Within a year, by coincidence, i made music with teenagers at the Royal College of Music in London, in the Middle East at the Flying Carpet Festival, and in San Francisco, where a girls’ choir carried a main role in my opera Abraham in Flames. These teenagers come from three continents and very different life situations spanning from exile, war, and refugee camps, to growing up in liberal western metropoles. They are beautiful and inspiring and have in common an undiluted urge to belong, love, and give their best. If anywhere I have felt a sense of purpose, it was in their laser-like presence, soaking in information. They are our ticket to survive, globally! Encourage them, the kids around you, to love the planet, to make friends, and to strive for excellence in whatever way available.
Here’s a video recording of the show we did with young Londoners for the English National Ballet, performed at Sadler’s Wells Theater in London on April 7, 2019. Enjoy the show, choreography by Malgorzata (Gosia) Dzierzon, Renaud Wiser, Aaron Vickers, Katie Cambridge, and Hubert Essakow.
If you are fortunate in life there will be love where you expect it, and if you are really fortunate, there will be love where you don’t expect it. This was my theme for 2018 and I was really fortunate. This year I made music with hundreds of young people in unrelated projects on three continents. Among them there were the Nusaybin Choir in Turkey with a dozen children, mostly girls displaced by war, two hundred girls of the SF Girls Chorus, young musicians of Mikka Quartet in NYC who I had met before they were teenagers, and students from the music high school I attended 30+ years ago in my hometown Novi Sad.
Rehearsals: Nusaybin Youth Choir in Mardin, Turkey, and SF Girls Chorus with Kronos Quartet in San Francisco
All brilliant, eager to
participate and engage, these young people come from the widest possible range
of backgrounds and life experiences: from the Middle East and not knowing where
their family members are, to Manhattan and San Francisco, living
the liberal values of the Western world. Traveling as much as I have
this year, I often have the urge to connect those experiences, to integrate the
worlds and knowledge, not only for myself but for others too, in hope of better
understanding the complexities of our time. So in one of my such
fantasies, I imagined that ten years from now somewhere in the peaceful world
some of those kids’ paths cross. They have a conversation and of course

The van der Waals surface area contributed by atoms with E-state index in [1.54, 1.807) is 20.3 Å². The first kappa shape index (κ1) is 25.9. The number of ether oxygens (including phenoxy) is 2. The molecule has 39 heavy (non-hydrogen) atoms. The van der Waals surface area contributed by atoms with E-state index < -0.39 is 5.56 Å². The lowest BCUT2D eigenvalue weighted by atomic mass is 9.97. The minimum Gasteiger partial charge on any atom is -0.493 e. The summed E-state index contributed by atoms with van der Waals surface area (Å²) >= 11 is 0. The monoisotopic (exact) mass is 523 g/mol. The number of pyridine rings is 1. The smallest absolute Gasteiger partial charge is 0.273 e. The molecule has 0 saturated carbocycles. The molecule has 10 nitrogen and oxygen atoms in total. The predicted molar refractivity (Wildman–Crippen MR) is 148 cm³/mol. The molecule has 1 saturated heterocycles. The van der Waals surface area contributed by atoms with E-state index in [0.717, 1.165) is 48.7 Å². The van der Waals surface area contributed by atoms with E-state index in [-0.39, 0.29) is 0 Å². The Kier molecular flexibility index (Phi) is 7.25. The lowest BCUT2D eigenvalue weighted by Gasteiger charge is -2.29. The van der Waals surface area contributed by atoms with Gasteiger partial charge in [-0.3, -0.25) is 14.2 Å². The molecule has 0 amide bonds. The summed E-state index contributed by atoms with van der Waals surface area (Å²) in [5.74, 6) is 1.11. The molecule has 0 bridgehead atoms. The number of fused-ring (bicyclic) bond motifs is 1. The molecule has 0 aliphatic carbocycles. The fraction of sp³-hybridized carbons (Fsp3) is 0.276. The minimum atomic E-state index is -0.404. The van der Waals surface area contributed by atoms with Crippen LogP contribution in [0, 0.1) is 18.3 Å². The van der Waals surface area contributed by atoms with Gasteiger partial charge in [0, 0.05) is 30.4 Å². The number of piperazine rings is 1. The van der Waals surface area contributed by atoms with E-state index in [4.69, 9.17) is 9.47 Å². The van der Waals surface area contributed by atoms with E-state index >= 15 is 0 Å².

they immediately feel close. They realize what they have in common: the
love of music and the experience of making NEW music. As they relay their
specific memories of performances they gave a girl says – once we shouted our
names and words like love and freedom and peace in an outdoor concert; it was
in 2018, in a war zone, a town where I was a refugee, where concerts would get
interrupted because of Azaan and women covered their heads.
Well, says the other, we
have lived in peace all along, but it’s funny, it was also 2018 and two hundred
of us shouted Holy All for about three minutes in a concert in my hometown, San
As I contemplate that
fantasy I am profoundly grateful for every moment of connection with those
young musicians. I asked girls from Nusaybin to shout their names into the open
sky above Mesopotamia. In rehearsal they
giggled and spoke them shyly, and with every repetition there was more exuberance
and power in their voices. We also
called for what we desired most – peace, love, and freedom, in Kurdish, Arabic,
Turkish, English, and it was profound and urgent. Similarly
felt crucial to proclaim us all holy in Allen Ginsberg’s San Francisco
while in the US and across the world we get divided, excluded and
because of gender, race, or religion. These kids, with their passion
beauty weren’t performers, they were the life and the essence of the
made together. They have given me so much hope for our world and made
unforgettable for me.
Mardin, Turkey, music lesson and lunch with children at the Flying Carpet Festival directed by Sahba Aminikia
I am also grateful to all of
you who in many different ways made these experiences possible. 23 ensembles played
17 pieces of mine in 13 different countries in 70 performances registered this
year. From those of you who I have worked with for many years to those
who I never met in person – THANK YOU.
Here’s a video from one of the performances with the Nusaybin Choir and the Kurdish bard Abdurrahman Ciziri at the Flying Carpet Festival in Mardin last September.
I wish you a healthy, happy, and filled with love 2019!!